Alone or in Concert? Creative Entrepreneurs and the Role of Multiple Institutional Logics in Crowdfunding Pitches

  • Raissa PershinaEmail author
  • Birthe Soppe


Crowdfunding is a new digital platform that creative entrepreneurs can use to pitch their ideas to potential investors to attract resources to support their projects. We investigate how creative entrepreneurs construct crowdfunding pitches under conditions of multiple institutional logics and how the crowd how “the crowd” evaluates these attempts. While prior research has shown that straddling conflicting logics generates tensions inside organizations, we still know little about how external constituencies evaluate entrepreneurial ideas when multiple logics are at play. We focus on the aesthetic and business logics in crowdfunding pitches and analyze their role alone as well as in concert in mobilizing backers to financially support ideas in the creative industries. Analyzing a sample of ca. 500 digital games by indie developers and their pitching practices on the crowdfunding platform Kickstarter, including crowdfunding video pitches, our study shows that employing a hybrid approach to pitch creation in which both logics are deployed “in concert” discourages potential backers from supporting creative entrepreneurs. Instead, the business logic seems to be most beneficial for game creators whose ideas are at an early stage of development. Utilizing the aesthetic logic tends to be more effective at an advanced stage of development. The findings of our study hold important implications for the literature on entrepreneurship and institutional theory, as well as the creative industries and crowdfunding.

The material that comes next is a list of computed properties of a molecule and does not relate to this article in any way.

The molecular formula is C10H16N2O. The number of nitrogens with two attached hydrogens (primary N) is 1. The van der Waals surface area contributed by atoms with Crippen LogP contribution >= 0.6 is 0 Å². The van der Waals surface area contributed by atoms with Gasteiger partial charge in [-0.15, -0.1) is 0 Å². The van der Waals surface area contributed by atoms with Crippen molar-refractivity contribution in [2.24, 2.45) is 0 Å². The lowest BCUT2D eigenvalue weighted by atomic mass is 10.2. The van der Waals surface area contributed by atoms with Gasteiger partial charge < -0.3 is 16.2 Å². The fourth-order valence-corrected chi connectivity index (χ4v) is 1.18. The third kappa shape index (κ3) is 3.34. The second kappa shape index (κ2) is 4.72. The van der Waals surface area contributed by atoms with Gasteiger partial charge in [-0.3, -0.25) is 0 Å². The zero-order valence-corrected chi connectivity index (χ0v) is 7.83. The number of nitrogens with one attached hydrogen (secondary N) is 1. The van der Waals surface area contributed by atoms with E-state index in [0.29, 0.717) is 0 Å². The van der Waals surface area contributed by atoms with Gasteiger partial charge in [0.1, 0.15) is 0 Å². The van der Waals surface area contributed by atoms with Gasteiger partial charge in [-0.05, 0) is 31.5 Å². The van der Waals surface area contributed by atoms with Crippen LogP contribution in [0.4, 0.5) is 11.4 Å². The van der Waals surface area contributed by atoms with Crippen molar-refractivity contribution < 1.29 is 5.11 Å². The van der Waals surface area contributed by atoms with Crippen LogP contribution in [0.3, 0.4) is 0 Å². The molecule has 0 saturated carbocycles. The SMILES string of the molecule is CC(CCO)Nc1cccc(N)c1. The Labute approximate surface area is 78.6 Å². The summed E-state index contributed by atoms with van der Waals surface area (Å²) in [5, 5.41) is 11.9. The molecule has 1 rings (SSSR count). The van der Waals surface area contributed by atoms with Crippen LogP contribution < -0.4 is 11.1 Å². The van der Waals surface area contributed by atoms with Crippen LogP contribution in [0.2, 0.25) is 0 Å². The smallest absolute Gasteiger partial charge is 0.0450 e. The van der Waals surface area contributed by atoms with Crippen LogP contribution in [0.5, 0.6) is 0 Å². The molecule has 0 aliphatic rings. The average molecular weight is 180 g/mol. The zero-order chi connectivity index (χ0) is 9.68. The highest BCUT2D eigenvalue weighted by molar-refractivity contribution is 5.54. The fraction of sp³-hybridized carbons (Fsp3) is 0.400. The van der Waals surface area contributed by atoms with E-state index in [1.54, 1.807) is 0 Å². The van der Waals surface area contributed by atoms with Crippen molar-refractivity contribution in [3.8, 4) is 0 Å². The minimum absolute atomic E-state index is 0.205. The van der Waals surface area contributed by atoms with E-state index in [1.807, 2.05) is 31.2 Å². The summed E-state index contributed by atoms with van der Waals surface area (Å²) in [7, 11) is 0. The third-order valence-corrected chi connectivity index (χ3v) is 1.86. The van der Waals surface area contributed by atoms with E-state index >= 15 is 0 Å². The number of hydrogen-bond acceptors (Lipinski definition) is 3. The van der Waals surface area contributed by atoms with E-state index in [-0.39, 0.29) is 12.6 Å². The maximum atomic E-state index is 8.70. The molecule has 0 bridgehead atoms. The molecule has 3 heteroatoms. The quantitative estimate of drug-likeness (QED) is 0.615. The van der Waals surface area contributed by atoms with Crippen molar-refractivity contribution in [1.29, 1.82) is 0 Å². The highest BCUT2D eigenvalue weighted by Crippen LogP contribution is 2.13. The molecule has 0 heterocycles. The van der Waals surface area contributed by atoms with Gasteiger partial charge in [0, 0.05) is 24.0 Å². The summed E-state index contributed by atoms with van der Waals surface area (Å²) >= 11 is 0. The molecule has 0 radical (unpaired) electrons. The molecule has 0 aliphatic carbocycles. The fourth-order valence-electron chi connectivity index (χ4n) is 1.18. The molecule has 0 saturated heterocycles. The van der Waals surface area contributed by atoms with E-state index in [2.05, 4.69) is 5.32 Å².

The authors would like to thank the volume editors as well an anonymous reviewer for their helpful comments and suggestions. We also thank Ajla Nesimovic for her research assistance.


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Authors and Affiliations

  1. 1.University of OsloOsloNorway
  2. 2.University of InnsbruckInnsbruckAustria

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